So what about you? What are your reasons for writing? What are your intentions? Do you love writing enough to have only a few select readers? And do you even care if you get paid? Or are you writing to please the current trend because it’s all about creativity and hey, you need to support your habit.



  • Debra Erfert says:
    I don’t like vampires, and I can’t stand werewolves, and I’m glad they weren’t the rage while I was growing up. Interesting questions you asked, Karen. They kind of knocked me aside my head; got me thinking about why I am writing. I guess, yes, I love to write, and yes, yes, I want to get paid for doing what I love. Someday I hope to see all my efforts come to fruition, and basically prove to my husband that I haven’t wasted all my time at the computer with my head in the clouds when he wants me to be at my drawing table producing art that has immediate monetary rewards.
  • Shelli says:
    I have a feeling that there is a revolution coming in the publishing world. Our technology explosion demands it. I can only think that expanding options will mean that there are more chances for us to get our book, the way we wrote it, into the hands of people who crave just that thing. I write what I write with a strange faith that it will all work out somehow in the end.
  • Karen says:
    Both of you are right. My own husband is SO supportive, but I can see him question my vigor at times (read: hours spent at the computer). And though I love taking my book wherever I go, I’ve read more than my fair share via my computer. Big changes ahead all around and my hope is that they work in my favor. ALL our favors. :)

Tuesday, June 22, 2010

Treasure Tuesday Take Two

“Dad, can you drive me down to the sandwich shop?”

“But you just had lunch. All this running is giving you an appetite.”

I laughed. “I’m not hungry, Dad. I need to turn in an application for a job. I’d walk down, but I don’t want to be all sweaty and stuff by the time I get there.”

“Oh. Well, you’ll need your social security number, and a list of references–”

“I got all those Dad. I just need a ride.”

“Huh. When did you get so independent? I had to practically force your brothers into the car and pay the manager to hire them myself.”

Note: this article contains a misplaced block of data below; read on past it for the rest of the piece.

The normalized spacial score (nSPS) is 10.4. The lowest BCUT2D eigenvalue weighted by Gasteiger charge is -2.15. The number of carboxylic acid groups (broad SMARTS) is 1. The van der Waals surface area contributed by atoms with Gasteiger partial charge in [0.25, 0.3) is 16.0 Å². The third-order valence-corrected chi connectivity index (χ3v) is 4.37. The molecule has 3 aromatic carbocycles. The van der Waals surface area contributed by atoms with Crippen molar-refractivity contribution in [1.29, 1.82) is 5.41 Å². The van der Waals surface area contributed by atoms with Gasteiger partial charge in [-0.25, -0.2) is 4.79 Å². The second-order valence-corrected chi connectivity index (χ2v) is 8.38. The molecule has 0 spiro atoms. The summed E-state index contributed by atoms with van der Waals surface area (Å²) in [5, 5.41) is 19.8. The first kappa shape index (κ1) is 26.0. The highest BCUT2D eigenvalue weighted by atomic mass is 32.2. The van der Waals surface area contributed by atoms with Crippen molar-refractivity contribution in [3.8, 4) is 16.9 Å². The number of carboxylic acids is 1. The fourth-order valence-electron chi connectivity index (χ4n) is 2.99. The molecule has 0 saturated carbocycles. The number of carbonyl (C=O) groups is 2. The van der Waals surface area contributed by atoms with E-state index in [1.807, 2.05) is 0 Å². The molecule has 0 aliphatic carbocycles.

I laughed, thinking about how stubborn my brothers could be and the endless possibilities that awaited them if they would simply put their determination to better use. At least that’s what Dad was always saying. Not that any of them listened. Or had missed their crucial conversation with Dad that would make them a believer.

Like the one I had.

Dad grabbed his keys while I waited anxiously by the car. Anxious…excited…ready to overcome my latest fear and enter the world of the working class. I took a deep breathing knowing that nobody got very far by being afraid. Or lazy, although sometimes I wondered if laziness was just another form of fear. I mean, Dad barely took any time for himself and he wasn’t afraid of anything. The times when he wasn’t doing anything is when he seemed most unsure of himself.

Just like I felt the night he changed my life.

We got into the car and Dad drove the few miles to the sandwich shop that I hoped would be my home away from home for the next few months of summer. Maybe longer if I could balance my schedule just right. On the way I thought about how I had gotten to this point and just how much my Dad had already helped me and didn’t know it.

“Dad, you asked me how I got to be so independent. Do you really want to know?”

He looked over at me with surprise and smiled encouragingly. “Of course.”

“Do you remember the time I wanted to run down the mini-mart by myself? It was night and I was a little nervous, but you said something that made it all right. Something that changed my life.”

“Really? Just one thing?”

“Well, no, I guess you’ve said a lot of things, but there was one thing that pretty much summed it up. I asked you if you were worried about me going down alone and you instantly shook your head no. I was kind of hurt at first thinking you didn’t care about my safety, but then you said, ‘Why would I be worried? If anyone wanted to hurt you they’d have to catch you first and you’re too fast for that to ever happen.’”